roads to build Into undeveloped country,
opening it up to settlement and develop
ing Its resources. Thl3 has been tho
policy of railways In other sections of the
country and should be the policy of rail
way companies operating In Oregon.
In the coast counties. In Central, South
eastern and Northeastern Oregon, lies
region of boundless wealth that will
afford profitable traffic for any railway
that builds Into It. He deprecated the
fact that there Is a probability that
commerce belonging to Portland and
other Oregon ports may be diverted to"
San Francisco and said it is time for
Oregon to bq awake and to protect her
Interests'. He indorsed the sentiments
expressed by others In advocating the
Improvement of all Oregon harbors and
yolced his belief that promises of rail
road building In this state are made In
Put the Kickers in a Vault.
The "kicker" received a share of the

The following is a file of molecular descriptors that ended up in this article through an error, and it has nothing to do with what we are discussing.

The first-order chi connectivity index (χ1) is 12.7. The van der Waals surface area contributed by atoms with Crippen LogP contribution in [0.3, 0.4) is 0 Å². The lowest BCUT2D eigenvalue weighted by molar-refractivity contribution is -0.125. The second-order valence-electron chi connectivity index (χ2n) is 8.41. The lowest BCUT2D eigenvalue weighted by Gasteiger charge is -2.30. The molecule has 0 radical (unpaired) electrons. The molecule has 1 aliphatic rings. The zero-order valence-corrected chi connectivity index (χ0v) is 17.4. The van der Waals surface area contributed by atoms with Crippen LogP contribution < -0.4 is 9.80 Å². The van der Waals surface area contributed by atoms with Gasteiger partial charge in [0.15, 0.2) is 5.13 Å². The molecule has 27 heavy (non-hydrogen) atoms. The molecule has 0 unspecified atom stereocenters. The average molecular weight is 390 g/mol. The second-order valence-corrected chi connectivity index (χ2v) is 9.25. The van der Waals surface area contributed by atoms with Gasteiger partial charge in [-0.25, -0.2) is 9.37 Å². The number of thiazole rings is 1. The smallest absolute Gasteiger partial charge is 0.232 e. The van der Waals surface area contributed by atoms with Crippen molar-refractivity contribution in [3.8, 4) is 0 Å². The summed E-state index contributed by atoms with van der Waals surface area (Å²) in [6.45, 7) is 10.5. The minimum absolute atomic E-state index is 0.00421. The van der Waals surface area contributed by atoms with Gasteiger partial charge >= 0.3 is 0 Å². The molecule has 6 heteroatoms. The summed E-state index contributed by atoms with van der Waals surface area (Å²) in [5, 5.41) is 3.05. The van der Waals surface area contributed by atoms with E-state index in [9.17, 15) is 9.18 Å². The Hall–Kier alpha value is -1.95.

Governor's attention, and when the
chief executive exhorted the people to
put all "kickers" In a vault and put the
lid on until they die of suffocation, the
audience approved his suggestion with
prolonged applause. The resources and
geographical location of Oregon, he said.
Justify the expectation that she will take
a leading position In the commercial
world, and he urged that the efforts of
the people of this state be put forth for
the accomplishment of that end, the de
velopment of Oriental trade being the
Immediate object to be attained.
Addresses were read or delivered In
person by G. A. Westgate, on "Rcmem
(Concluded on page 3.)
CONTENTS TODAY'S PAPER
YESTERDAY'S Maximum temperature. 62
deg.; minimum, 52. Precipitation, 0.3 of